81 High-risk dams in Utah require safety improvements. Their repair could cost $450 million

Twenty-four of 223 dangerous dams are currently being rehabilitated, but a lawmaker still called a state engineer’s report “very sobering”.

(AP Photo/Rick Bowmer) Photo taken Thursday, November 7, 2019 shows Mountain Dell Dam, 5 miles east of Salt Lake City. The dam is one of more than 200 high-hazard dams in the state and repairs are ongoing.

In the early summer of 1976, the Teton Dam in Idaho failed.

Sugar City, Rexburg, and Wilford were flooded as water poured out of the dam at a rate of one million cubic feet per second. The disaster killed 11 people.

In response, the US Bureau of Reclamation created the National Dam Safety Program.

More than a decade later, in 1989, the Quail Creek Dike near Saint George failed.

“Fortunately, there were no fatalities,” said State Engineer and Director of the Department of Water Rights Teresa Wilhelmsen, State Engineer and Director of the Department of Water Rights. She provided an update on statewide dam safety Tuesday during a legislative interim meeting of the Subcommittee on Natural Resources, Agriculture and Environmental Quality Assignments.

But the failure at Quail Creek dam “started and really propelled Utah’s State Dam Safety Program,” Wilhelmsen said.

There are now around 6,500 dams on the state inventory and inspectors check more than 300 operational dams each year. “We spend a good part of the summer out there inspecting these dams with the owners,” Wilhelmsen said

Utah does not inspect or oversee federally owned hydroelectric dams such as Deer Creek Dam or Jordanelle Dam on the Provo River.

“We’re talking about expanding the state’s infrastructure and building more,” Wilhelmsen said, “but I think it’s just as important that we keep the dams that we have in safe condition because they have tremendous utility.” offer.”

The focus of the Utah State Dam Safety program is on high-risk dams. A dam is classified as “highly dangerous” if its failure is likely to result in the death of people, Wilhelmsen told lawmakers. This rating has nothing to do with the condition of the dam, but with the consequences. A dam is considered “moderate hazard” if its failure would result in significant property damage but not death, and “low hazard” would be some property damage.

There are 223 high-risk dams in Utah, and 101 of those dams require upgrading to meet minimum standards. Of these 101 dams, 24 are already in the construction or planning phase. That leaves 81 high-risk dams that do not yet meet government standards.

At the meeting, Wilhelmsen and Candice Hasenyager, director of the Department of Water Resources, told lawmakers that with current funding levels of about $3.8 million per year, it could take about 120 years to modernize all the dams in the state. However, it could be longer as more people move to areas near dams and they fall into the high risk category. Additionally, inflation and evolving safety standards could make repairs even more expensive in the future.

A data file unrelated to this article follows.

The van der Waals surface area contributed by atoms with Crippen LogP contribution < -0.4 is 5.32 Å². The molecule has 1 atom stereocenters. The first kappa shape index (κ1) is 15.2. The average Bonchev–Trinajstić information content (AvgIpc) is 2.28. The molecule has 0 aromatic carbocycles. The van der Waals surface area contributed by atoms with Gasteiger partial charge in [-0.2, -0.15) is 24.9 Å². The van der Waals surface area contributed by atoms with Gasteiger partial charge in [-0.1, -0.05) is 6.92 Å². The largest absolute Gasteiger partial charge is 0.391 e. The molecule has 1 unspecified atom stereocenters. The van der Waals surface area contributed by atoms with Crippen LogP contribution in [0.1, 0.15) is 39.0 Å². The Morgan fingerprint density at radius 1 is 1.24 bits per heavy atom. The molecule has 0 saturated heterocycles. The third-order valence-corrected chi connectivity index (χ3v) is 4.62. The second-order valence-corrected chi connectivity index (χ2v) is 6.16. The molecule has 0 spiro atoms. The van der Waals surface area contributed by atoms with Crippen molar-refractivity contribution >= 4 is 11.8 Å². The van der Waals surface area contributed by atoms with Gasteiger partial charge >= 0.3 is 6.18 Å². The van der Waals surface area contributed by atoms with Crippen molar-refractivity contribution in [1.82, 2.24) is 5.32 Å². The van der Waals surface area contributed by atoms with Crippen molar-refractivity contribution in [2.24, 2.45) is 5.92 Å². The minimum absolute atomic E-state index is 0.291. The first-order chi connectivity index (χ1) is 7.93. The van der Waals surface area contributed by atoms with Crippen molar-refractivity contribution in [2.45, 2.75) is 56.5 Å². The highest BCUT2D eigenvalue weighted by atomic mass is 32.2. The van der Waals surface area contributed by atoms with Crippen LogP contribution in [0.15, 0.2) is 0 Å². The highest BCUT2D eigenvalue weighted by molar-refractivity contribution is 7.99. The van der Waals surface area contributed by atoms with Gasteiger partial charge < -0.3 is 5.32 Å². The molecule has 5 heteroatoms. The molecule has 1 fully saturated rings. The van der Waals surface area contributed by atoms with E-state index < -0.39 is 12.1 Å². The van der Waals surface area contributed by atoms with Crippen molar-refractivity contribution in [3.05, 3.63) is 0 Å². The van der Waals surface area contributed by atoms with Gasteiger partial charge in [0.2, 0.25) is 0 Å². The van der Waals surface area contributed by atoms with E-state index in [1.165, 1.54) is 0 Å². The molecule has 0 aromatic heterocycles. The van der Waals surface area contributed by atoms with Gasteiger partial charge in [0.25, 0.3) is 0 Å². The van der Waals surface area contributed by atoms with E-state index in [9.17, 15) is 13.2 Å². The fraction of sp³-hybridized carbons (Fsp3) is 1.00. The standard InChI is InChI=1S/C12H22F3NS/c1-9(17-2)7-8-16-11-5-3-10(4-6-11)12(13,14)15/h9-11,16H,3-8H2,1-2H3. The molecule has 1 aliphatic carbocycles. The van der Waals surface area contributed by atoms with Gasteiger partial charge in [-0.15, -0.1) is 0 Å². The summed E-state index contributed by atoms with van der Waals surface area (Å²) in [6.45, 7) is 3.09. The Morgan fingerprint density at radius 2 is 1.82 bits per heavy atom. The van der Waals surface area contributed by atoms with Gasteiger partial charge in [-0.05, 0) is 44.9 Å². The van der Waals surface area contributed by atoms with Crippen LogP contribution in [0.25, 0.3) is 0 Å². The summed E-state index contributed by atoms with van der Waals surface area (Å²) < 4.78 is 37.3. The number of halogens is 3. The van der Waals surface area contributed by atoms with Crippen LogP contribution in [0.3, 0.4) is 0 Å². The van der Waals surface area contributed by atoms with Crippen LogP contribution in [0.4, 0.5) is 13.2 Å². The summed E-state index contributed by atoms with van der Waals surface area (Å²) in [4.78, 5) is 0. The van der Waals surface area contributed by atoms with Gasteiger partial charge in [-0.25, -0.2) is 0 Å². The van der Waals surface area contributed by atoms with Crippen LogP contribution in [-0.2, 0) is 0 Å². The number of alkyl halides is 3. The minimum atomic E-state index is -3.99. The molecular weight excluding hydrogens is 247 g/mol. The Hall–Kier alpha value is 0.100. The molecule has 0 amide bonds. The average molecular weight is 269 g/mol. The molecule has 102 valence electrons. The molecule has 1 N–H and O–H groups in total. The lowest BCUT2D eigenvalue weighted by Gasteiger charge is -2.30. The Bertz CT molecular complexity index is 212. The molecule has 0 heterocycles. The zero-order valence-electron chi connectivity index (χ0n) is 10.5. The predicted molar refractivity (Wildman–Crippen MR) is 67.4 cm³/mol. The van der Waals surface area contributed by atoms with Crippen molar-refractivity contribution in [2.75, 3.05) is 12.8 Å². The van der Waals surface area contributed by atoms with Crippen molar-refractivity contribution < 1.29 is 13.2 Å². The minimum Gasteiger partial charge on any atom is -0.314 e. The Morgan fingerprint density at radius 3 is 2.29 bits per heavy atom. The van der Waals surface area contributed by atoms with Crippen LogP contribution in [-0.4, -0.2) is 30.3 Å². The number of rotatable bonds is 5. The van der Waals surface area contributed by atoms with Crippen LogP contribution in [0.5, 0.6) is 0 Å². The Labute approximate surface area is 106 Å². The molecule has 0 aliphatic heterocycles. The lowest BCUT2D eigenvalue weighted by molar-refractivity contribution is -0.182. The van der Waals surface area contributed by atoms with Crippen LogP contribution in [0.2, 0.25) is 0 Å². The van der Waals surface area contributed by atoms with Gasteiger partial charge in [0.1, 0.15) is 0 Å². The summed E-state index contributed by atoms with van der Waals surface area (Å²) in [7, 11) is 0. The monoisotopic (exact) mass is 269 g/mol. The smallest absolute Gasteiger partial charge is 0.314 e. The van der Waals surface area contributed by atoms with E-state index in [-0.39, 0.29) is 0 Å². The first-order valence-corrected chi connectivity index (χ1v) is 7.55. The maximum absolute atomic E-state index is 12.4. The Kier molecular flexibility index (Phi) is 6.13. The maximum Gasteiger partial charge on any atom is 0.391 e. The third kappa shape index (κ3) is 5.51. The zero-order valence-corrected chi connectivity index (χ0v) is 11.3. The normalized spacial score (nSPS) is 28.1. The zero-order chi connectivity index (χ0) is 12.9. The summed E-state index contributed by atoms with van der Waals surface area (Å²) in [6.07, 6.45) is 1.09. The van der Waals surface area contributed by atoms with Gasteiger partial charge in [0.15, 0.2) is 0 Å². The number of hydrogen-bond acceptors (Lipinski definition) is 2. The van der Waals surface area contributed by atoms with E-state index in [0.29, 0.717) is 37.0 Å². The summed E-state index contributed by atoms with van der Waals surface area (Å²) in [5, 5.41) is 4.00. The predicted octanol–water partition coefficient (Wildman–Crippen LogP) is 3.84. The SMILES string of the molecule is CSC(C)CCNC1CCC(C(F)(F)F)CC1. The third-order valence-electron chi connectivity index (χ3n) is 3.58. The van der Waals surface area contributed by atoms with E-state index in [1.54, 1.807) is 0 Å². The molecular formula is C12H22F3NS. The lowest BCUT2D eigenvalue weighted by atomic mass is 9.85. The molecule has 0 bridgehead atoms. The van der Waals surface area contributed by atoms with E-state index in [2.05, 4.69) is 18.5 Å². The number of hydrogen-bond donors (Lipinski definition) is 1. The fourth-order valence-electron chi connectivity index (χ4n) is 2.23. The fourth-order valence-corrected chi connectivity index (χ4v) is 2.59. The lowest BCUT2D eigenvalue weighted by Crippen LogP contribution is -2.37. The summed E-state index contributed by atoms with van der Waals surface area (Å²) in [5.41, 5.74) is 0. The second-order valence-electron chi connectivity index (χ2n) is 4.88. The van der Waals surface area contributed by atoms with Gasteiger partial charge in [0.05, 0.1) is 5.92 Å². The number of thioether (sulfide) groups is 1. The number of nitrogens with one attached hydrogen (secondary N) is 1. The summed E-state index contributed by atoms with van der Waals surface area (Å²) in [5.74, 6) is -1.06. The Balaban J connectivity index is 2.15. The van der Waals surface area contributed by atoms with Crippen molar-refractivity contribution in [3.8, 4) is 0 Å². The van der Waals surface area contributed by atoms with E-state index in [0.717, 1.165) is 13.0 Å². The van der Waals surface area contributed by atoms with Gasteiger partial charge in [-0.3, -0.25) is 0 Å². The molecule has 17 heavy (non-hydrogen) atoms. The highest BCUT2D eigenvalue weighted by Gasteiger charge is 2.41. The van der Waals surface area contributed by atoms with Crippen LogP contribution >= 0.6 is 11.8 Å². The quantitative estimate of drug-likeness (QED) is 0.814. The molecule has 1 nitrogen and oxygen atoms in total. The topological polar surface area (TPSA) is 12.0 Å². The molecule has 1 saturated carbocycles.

(Rick Bowmer | AP) The Mountain Dell Dam in Parleys Canyon, 5 miles east of Salt Lake City, is one of the state’s high-risk dams being rehabilitated for safety reasons. In this Thursday, November 7, 2019 file photo, workers on behalf of the Salt Lake City Department of Public Utilities, which owns and operates the structure, install a new lining system to prevent seepage from the reservoir. (AP Photo/Rick Bowmer)

“It’s very sobering,” said committee chair Senator Scott D. Sandall, R-Tremonton.

On average, rehabilitating a dam costs the state $4.5 million. Under Utah law, the state engineer cannot force a “joint irrigation company or water user association” to upgrade its dam to meet minimum standards unless the Board of Water Resources offers to cover 80% of the cost .

Federally and for-profit privately owned dams are not eligible for the state’s grant funding program.

Dam safety is a concern across the country — in 2022, the Associated Press found that more than 2,200 high-risk dams in the United States were “in poor or unsatisfactory condition.” The Association of State Dam Safety Officials last year estimated that $24.04 billion would be required to remediate high-risk non-state dams statewide.

Development below dams is an additional concern.

“If you’re a state engineer and you’re looking for a house, the two most important criteria for your criteria are: are you below a dam or below a canal?” Wilhelmsen said. “You don’t buy there. But people do. They live where they want to live.”

For more information, see the Utah Dam Safety Program and Dam Safety Promotion Presentations.

Justin Scaccy

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